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What To Expect With A Premature Baby

The ideal time to give birth is when your baby has reached full term or a minimum of 39 weeks. Unfortunately, though, you may deliver earlier than that. Your baby is considered premature if he or she is born anytime before you’ve reached your 37th week of pregnancy. If your baby is premature, you should be prepared for the extra care measures that may be needed for their proper development.

Sanitation

Your preemie will not have a fully developed immune system, so he or she will be vulnerable to germs. As a result, you will be washing your hands nearly constantly or at least before you touch your baby. You will also need to limit access to your newborn, even after you take him or her home. Keep the number of visitors down and make sure they wash their hands thoroughly before they hold your infant. Be relentless in screening your visitors as well. If your mother-in-law has a sniffle, ban her from the baby no matter how hard that may be. 

Breathing Issues

One of the biggest problems that preemies face is underdeveloped lungs. As a result, they sometimes have lung disease that requires oxygen treatment while they’re in the hospital or even after they leave. Premature babies may also have sleep apnea, which can be treated by a bubble CPAP at home. Some of these lung problems clear up after a few years, but your child may end up with a chronic condition that requires lifelong medications.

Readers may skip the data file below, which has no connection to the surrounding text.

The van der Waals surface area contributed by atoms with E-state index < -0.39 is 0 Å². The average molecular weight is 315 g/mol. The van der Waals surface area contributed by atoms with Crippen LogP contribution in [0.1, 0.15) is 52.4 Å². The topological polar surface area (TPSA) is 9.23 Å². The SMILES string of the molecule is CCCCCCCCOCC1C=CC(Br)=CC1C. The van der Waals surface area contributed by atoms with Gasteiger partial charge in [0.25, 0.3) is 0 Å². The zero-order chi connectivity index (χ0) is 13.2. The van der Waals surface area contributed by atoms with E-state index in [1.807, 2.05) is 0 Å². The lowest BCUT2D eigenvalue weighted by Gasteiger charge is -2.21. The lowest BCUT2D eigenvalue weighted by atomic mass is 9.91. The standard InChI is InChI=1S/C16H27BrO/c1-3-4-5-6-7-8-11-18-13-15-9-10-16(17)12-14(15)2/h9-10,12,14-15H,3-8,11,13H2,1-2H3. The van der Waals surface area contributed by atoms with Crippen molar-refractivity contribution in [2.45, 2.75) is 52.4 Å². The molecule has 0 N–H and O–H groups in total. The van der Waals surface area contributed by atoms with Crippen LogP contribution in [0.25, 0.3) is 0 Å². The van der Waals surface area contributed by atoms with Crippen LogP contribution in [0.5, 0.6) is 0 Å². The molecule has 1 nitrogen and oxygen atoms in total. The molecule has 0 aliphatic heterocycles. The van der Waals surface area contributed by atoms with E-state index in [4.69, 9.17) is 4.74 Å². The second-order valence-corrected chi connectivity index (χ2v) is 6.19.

Learning Issues

Although your baby may well catch up physically in a few years, premature babies are more likely to have certain learning issues than those born at full term, particularly if they weighed less than 3 1/4 lbs. at birth. They may experience coordination problems that can make drawing and writing more difficult. They may lag in reading skills and the ability to follow directions. Also, abstract thinking may be more difficult as well as tasks that involve memory. You may need to intervene early to help your child be successful in his or her educational endeavors. 

Many premature infants thrive after a few months, but others do experience more challenges than full-term babies. If your baby is born early, you need to be prepared to deal with some health issues. Breathing is often a problem, as well as giving them proper nutrition and learning to soothe them. Early intervention, both for physical issues and learning problems, can help your child reach their full potential.